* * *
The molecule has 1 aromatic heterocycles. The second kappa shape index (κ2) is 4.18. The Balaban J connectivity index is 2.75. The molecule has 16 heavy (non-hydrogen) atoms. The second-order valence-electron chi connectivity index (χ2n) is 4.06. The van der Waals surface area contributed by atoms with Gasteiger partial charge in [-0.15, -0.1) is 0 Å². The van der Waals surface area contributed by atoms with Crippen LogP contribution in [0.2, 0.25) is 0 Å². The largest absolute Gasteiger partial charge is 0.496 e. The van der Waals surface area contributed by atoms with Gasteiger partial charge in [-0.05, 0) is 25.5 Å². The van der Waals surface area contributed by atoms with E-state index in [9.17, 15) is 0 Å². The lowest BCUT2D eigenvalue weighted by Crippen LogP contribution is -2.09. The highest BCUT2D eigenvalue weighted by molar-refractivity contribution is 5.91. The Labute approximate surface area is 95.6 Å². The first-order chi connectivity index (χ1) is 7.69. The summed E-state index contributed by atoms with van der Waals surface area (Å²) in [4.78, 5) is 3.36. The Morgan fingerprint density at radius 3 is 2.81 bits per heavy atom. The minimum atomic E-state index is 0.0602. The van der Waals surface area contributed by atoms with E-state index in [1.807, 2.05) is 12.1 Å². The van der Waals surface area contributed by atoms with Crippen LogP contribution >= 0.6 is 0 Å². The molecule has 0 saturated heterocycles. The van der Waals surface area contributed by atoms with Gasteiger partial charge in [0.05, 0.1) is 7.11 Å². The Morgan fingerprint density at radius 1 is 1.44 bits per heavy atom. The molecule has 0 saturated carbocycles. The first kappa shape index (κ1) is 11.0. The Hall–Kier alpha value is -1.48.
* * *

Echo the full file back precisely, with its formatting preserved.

The molecule has 1 aromatic heterocycles. The second kappa shape index (κ2) is 4.18. The Balaban J connectivity index is 2.75. The molecule has 16 heavy (non-hydrogen) atoms. The second-order valence-electron chi connectivity index (χ2n) is 4.06. The van der Waals surface area contributed by atoms with Gasteiger partial charge in [-0.15, -0.1) is 0 Å². The van der Waals surface area contributed by atoms with Crippen LogP contribution in [0.2, 0.25) is 0 Å². The largest absolute Gasteiger partial charge is 0.496 e. The van der Waals surface area contributed by atoms with Gasteiger partial charge in [-0.05, 0) is 25.5 Å². The van der Waals surface area contributed by atoms with E-state index in [9.17, 15) is 0 Å². The lowest BCUT2D eigenvalue weighted by Crippen LogP contribution is -2.09. The highest BCUT2D eigenvalue weighted by molar-refractivity contribution is 5.91. The Labute approximate surface area is 95.6 Å². The first-order chi connectivity index (χ1) is 7.69. The summed E-state index contributed by atoms with van der Waals surface area (Å²) in [4.78, 5) is 3.36. The Morgan fingerprint density at radius 3 is 2.81 bits per heavy atom. The minimum atomic E-state index is 0.0602. The van der Waals surface area contributed by atoms with E-state index in [1.807, 2.05) is 12.1 Å². The van der Waals surface area contributed by atoms with Crippen LogP contribution >= 0.6 is 0 Å². The molecule has 0 saturated heterocycles. The van der Waals surface area contributed by atoms with Gasteiger partial charge in [0.05, 0.1) is 7.11 Å². The Morgan fingerprint density at radius 1 is 1.44 bits per heavy atom. The molecule has 0 saturated carbocycles. The first kappa shape index (κ1) is 11.0. The Hall–Kier alpha value is -1.48.